At discharge, his DASH and DASH Sport Module score were reduced to 8.33% and 25%, respectively. Both questionnaires reached MDC and MCID at one-year

Figure 3. HRJ radiograph with observed osteochondral loose body, denoted by the object at the end of the arrowhead(s).

Figure 4. CT scan with observed osteochondral loose body, denoted by the object at the end of the arrowhead(s).

Figure 5. Arthroscopic image with observed osteochondral loose body. The structure at the end of each arrowhead corresponds to the designated label.

Figure 6. Arthroscopic image with observed hypertrophic plica. The structure at the end of each arrowhead corresponds to the designated label.

Figure 7. Arthroscopic image with observed Grade 3 radial head cartilage lesion, denoted by the area of tissue observed at the end of the arrowhead.

follow-up representing a change of 13.33 and 68.75 points [14] . There were no limitations in mobility observed upon reassessment at 12 weeks post op, the lack of observed ROM in the elbow was secondary to soft tissue restrictions from biceps brachii hypertrophy. Table 2 lists outcomes associated with the case monitored over the course of one year.

3. Discussion and Literature Review

Arthroscopic exploratory surgery is often recommended for chronic lateral elbow pain resistant to conservative management; however, patients who present with pain in the absence of a positive clinical examination and radiographic

Table 2. Patient care outcomes.

findings benefit least from arthroscopic evaluation [18] . This single case report is the first to propose the use of new clinical tests to assist in differentiating between etiologies of lateral elbow pain. The tests included the HRJ distraction test and HRJ joint plica compression test. Clinical findings were then confirmed with imaging and arthroscopy.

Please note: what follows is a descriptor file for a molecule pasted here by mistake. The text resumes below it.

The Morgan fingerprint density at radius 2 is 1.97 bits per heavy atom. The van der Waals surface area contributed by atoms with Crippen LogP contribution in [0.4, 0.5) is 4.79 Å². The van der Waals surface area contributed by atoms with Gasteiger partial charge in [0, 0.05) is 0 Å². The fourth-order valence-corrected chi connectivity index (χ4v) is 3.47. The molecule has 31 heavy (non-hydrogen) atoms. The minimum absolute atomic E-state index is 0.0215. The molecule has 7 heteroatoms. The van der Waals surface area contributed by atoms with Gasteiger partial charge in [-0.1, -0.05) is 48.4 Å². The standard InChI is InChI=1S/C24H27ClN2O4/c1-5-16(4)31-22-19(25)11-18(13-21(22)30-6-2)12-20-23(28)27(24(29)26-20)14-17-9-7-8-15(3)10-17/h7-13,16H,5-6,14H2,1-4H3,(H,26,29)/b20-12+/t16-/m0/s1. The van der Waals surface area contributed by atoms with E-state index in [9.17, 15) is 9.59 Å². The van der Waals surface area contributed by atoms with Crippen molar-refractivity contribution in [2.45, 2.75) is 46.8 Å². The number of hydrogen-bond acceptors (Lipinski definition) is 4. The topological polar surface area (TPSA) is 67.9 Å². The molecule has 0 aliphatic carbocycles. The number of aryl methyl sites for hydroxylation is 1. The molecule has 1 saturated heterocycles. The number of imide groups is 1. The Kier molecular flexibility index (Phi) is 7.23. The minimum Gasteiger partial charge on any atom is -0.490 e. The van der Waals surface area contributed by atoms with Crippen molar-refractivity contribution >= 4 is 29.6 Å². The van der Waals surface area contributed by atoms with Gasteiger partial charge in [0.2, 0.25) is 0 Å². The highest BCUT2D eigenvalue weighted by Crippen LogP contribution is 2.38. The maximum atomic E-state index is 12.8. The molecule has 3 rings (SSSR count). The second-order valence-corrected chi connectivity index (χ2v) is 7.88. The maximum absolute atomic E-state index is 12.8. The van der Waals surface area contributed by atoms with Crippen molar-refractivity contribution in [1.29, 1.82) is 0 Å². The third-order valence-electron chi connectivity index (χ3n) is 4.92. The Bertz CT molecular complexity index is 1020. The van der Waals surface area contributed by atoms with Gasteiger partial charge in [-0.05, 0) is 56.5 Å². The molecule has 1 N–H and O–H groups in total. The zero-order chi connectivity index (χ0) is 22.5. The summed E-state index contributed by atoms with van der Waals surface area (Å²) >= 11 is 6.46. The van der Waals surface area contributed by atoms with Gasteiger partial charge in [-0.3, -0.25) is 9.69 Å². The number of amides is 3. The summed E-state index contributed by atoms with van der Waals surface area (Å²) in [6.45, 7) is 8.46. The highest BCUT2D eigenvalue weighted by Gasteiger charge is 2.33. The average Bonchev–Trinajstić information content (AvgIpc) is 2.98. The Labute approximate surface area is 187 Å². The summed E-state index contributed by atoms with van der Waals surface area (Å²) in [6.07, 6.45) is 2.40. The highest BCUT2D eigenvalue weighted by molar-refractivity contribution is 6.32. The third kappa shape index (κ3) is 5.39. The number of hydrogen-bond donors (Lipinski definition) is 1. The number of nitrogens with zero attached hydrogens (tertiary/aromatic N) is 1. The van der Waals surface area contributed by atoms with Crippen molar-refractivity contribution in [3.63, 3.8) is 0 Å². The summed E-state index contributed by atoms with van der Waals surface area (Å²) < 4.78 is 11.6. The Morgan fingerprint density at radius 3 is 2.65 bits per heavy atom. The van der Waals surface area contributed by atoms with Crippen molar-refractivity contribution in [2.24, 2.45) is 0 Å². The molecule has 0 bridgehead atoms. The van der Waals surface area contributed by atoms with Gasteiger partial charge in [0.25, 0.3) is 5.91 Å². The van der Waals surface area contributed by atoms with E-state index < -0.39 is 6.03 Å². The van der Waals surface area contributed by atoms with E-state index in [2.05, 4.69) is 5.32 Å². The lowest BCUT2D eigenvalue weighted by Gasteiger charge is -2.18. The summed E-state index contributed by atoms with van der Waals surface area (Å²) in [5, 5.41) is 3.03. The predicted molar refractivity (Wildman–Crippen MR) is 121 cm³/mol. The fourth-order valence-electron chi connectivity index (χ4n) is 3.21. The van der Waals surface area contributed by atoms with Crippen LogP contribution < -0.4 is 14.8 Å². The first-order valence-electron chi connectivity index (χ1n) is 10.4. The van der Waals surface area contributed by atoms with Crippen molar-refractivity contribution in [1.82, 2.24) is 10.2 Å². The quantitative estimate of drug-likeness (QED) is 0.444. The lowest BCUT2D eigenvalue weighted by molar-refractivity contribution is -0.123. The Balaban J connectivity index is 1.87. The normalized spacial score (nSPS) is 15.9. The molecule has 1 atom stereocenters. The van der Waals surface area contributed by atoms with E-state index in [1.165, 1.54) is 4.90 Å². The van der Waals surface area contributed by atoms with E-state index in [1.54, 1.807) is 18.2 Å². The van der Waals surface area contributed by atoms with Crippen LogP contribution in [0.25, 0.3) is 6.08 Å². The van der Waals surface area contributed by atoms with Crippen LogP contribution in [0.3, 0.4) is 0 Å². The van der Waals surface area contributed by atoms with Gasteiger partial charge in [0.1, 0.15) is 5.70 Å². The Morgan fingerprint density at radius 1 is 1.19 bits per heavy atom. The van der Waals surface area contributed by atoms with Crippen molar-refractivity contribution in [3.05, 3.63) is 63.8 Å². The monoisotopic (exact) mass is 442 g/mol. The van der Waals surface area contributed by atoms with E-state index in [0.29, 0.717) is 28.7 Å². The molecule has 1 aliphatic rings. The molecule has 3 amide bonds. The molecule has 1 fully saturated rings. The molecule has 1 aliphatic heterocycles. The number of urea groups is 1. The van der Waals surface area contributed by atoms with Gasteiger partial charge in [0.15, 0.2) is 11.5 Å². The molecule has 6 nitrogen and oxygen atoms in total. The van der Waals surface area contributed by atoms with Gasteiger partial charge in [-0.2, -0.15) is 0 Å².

Plain radiograph, CT and MR arthrography have shown little success in assisting in diagnosis of Grade 1 or 2 chondral changes [13] [18] [19] . However, Waldt et al found that the use of CT and MR arthrography to be equally sensitive and specific (87/94% and 85/95%, respectively) in detecting Grade 3 and 4 lesions [19] . Rajeev et al also concluded that the presence of a normal plain radiograph was not relevant in excluding the diagnosis of arthropathy [13] because radiographs failed to detect early signs of joint arthrosis. Additionally, the use of plain radiograph, CT and MR arthrography were found to lack reliability and accuracy in diagnosing the presence of loose bodies. When compared to arthroscopic evaluation, radiography was often unable to distinguish between an osteophyte and loose body and unable to detect whether the particle was intra or extra articular [18] [19] . These authors also concluded that CT and/or MR arthrography were not any more effective than plain radiograph in diagnosing a loose body (overall sensitivity 88% - 100% and specificity 20% - 70%). Therefore, to avoid unnecessary surgical and expensive diagnostic procedures in the absence of a definitive clinical examination, an accurate clinical diagnosis through the use of valid and reliable tissue differentiation tests is suggested. In this patient case the clinician hypothesized the presence of a HRJ pathology. This was based on the patient history of trauma, loss of range of motion and painful locking in the elbow. The application of the HRJ plica compression and HRJ distraction test supported the clinicians reasoning, directed initial care including a loose body manipulation of the elbow and later need for referral to an orthopedist to confirm diagnosis when effects of the initial intervention plateaued. Diagnostic imaging confirmed the suspicion of HRJ pathology as well as loose body.